Design and create salt formulas distribution method (#1939)

Nina wrote :

I see a LOT of time spent by folks, rabbit-holing on Issues here in
GitHub, that do not seem to align with actual priorities for the
QubesOS project to succeed beyond the walls of its existing
community.

I see this too and definitely contribute to it. Maybe we can help in
such a case by starting a parallel thread here and posting a link to it
to the Github issue.

This would reserve the Github discussion for technical communication
between reporter and developer, while everyone else who has an idea or
wants to contribute can do so in the forum. Since it’s linked both ways
contributors can still read the comments (in the forum) if they wish,
while we keep the Github communication more focused on the ‘doing stuff’
part.

@adw would you be OK with that? It would allow you to enforce focus on
GitHub also a bit more aggressively by redirecting folks to the forum.

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Hi @Sven! I’ll ask the question naively in the hopes that it’s useful. If it’s not, please disregard. :slightly_smiling_face:

If there is already a solution being worked on (on GitHub), isn’t it somewhat late to determine if solving the problem now aligns with the current priorities?

I love the idea of opening a thread to discuss problems, define them, understand their impact then discuss priorities and possible solutions.

I do believe that the forum is probably a better place than GutHub to do that because I think it is more accessible to a more diverse crowd. (The forum is also where some (a lot of?) problem symptoms are first raised, which may prove convenient.)

I have no doubt that when the time comes to work on a solution, the GitHub issue will be more useful if it can be focused the technical aspects (the how) because the problem to solve has been scoped (the what and who, considering there is the Qubes OS team and contributors) and its priority established (the when) in the forum.

That being said, all that assumes that the conversations happens before the work on a solution is started.

Additional (but related) question: when it comes to finding out what priority to assign to any given problem, is there any place where the current goals are published?

I suppose there are roadmaps somewhere, but don’t know if they are not public already. In my opinion, having a public list of priorities to refer to would be helpful when finding out if a given piece of work is more suited for community contributions or should be driven mainly by the Qubes OS team. And maybe once decisions are made contributors can refer to that same list in order to ensure their constibutions are effective. (That’s the part that interests me the most at the moment :stuck_out_tongue:)

Yes, this is actually our policy. I just don’t enforce it as strictly as I’d like, because that would drive everyone away from the project. :stuck_out_tongue:

I’ll clarify this further in the documentation.

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If there is already a solution being worked on (on GitHub), isn’t it
somewhat late to determine if solving the problem_now_ aligns with
the current priorities?

There is nothing actually being worked on (yet). Nina would take care of
the UI/UX of a potential solution and pointed out that there are plenty
of things to do that would have more immediate impact, hence higher
priority.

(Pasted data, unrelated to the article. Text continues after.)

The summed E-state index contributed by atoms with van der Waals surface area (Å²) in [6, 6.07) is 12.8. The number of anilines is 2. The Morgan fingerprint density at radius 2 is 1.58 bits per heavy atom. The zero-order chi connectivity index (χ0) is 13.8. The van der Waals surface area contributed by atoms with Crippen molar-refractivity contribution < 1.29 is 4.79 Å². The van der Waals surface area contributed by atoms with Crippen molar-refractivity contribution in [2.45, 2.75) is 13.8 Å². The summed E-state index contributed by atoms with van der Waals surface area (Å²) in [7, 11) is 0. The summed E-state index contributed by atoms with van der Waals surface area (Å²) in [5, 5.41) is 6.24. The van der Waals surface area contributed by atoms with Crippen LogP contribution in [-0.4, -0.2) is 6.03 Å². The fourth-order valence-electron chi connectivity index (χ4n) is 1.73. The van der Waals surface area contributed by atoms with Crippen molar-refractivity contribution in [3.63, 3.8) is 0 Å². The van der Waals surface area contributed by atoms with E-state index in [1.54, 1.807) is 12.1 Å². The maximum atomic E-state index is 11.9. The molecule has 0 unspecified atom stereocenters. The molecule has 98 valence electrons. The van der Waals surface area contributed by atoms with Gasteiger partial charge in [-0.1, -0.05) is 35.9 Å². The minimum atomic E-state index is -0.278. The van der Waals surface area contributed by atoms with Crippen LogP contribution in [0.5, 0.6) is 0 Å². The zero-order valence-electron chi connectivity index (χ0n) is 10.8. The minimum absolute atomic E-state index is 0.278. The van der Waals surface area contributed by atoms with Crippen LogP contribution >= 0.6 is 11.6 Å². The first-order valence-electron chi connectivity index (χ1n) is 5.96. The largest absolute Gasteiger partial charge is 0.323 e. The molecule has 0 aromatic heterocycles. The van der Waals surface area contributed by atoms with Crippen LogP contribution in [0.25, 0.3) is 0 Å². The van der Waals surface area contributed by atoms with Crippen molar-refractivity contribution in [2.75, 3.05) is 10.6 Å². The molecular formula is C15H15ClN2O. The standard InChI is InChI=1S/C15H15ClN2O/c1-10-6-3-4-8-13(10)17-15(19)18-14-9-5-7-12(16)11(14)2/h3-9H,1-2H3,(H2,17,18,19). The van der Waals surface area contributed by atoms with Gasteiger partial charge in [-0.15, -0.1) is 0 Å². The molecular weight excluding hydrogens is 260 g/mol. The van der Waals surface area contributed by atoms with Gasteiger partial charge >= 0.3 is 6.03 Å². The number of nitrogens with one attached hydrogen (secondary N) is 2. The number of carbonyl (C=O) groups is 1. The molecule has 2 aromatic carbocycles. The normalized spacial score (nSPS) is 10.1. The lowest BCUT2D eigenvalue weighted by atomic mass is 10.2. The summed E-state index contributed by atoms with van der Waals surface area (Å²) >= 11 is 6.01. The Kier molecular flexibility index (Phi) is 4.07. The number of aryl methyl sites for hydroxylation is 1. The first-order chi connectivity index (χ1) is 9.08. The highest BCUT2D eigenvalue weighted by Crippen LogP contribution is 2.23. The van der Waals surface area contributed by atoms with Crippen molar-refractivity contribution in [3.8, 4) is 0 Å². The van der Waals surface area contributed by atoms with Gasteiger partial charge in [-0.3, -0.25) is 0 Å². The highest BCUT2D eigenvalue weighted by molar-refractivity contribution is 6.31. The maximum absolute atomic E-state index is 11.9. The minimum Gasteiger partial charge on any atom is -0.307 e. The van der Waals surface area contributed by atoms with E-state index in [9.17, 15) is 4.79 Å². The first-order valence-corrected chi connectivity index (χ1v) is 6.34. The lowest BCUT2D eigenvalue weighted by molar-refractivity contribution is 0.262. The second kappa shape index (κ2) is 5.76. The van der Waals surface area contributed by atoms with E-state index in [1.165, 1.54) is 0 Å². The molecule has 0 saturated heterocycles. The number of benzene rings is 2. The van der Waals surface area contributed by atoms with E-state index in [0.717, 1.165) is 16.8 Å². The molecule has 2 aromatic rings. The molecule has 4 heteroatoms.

At the same time “design and create salt formulas distribution method”
is mostly a process / tools question with the UI “just” being the part
presenting the end result (and maybe in some far future support the
process).

However, we first have to find the process / solution for: how can
community members contribute salt formula? And: how can these be
reviewed so users who do not understand salt formula can make trust
decisions and use them?

We need to discuss, start using and iterate probably on how to do this.

@unman is already providing a repository he calls “shaker” and him being
a long time member and core team member the trust question in his case
isn’t that urgent. But imagine e.g. I would post a salt recipe… how
would you know that you can use it without harm? Maybe I made a mistake
that can brick your system? Maybe I am a malicious actor? … so you
would want many other people review the formula and give feedback.

How to do this and how to present it and also how and in which form to
deliver those formula … that’s what needs to be discussed.

This being an important topic many community members will have ideas and
opinions and the forum is much better to have this discussion. Here is
where we can “go down rabbit holes”, branch into different threads and
can discuss as much as we want.

GitHub threads are meant to be tactical exchange between contributors
and reviewers/testers. It’s not the place to have a long discussion.

So I am hoping we can find a way to be more respectful of the
developer’s attention and move much of the conversation here and just
link the thread to/from GitHub. That way the developers will still see
it but their Inbox won’t get flooded with notifications about things
that are less relevant to their current work.

Makes sense?

Hi Gonzalo! The core dev team is working hard right now at squashing bugs and getting 4.1 out the door, I believe. I believe.

There was a thread already on GitHub about release frequency/cadence and priorities, that you may have commented on already. In that thread, I raised a similar issue as what you identified here—what are the priorities for the project overall, and how can we give better visibility to contributors on those things… what’s ahead, etc. Once 4.1 has been released and everyone is breathing a little easier, my user testing & design for the AppMenu redesign project have also been wrapped, I’d like to do a workshop with the whole team (if Marek feels it’d be helpful, and as others have availability) to establish some processes to keep this kind of stuff going and public somewhere.